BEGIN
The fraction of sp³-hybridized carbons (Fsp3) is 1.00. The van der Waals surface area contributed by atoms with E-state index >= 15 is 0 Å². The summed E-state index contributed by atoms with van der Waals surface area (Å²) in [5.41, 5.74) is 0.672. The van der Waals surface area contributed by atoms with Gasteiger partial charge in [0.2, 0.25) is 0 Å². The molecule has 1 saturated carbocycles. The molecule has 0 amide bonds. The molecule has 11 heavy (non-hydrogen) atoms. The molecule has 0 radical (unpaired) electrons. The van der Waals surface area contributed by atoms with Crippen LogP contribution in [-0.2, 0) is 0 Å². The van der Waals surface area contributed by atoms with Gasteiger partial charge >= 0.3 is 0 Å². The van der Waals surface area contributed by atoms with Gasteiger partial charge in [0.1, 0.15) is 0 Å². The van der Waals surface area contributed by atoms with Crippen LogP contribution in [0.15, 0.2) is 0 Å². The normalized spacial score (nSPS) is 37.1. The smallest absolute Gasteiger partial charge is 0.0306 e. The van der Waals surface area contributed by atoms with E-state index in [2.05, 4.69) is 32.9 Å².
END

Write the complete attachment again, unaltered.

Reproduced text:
The fraction of sp³-hybridized carbons (Fsp3) is 1.00. The van der Waals surface area contributed by atoms with E-state index >= 15 is 0 Å². The summed E-state index contributed by atoms with van der Waals surface area (Å²) in [5.41, 5.74) is 0.672. The van der Waals surface area contributed by atoms with Gasteiger partial charge in [0.2, 0.25) is 0 Å². The molecule has 1 saturated carbocycles. The molecule has 0 amide bonds. The molecule has 11 heavy (non-hydrogen) atoms. The molecule has 0 radical (unpaired) electrons. The van der Waals surface area contributed by atoms with Crippen LogP contribution in [-0.2, 0) is 0 Å². The van der Waals surface area contributed by atoms with Gasteiger partial charge >= 0.3 is 0 Å². The van der Waals surface area contributed by atoms with Gasteiger partial charge in [0.1, 0.15) is 0 Å². The van der Waals surface area contributed by atoms with Crippen LogP contribution in [0.15, 0.2) is 0 Å². The normalized spacial score (nSPS) is 37.1. The smallest absolute Gasteiger partial charge is 0.0306 e. The van der Waals surface area contributed by atoms with E-state index in [2.05, 4.69) is 32.9 Å².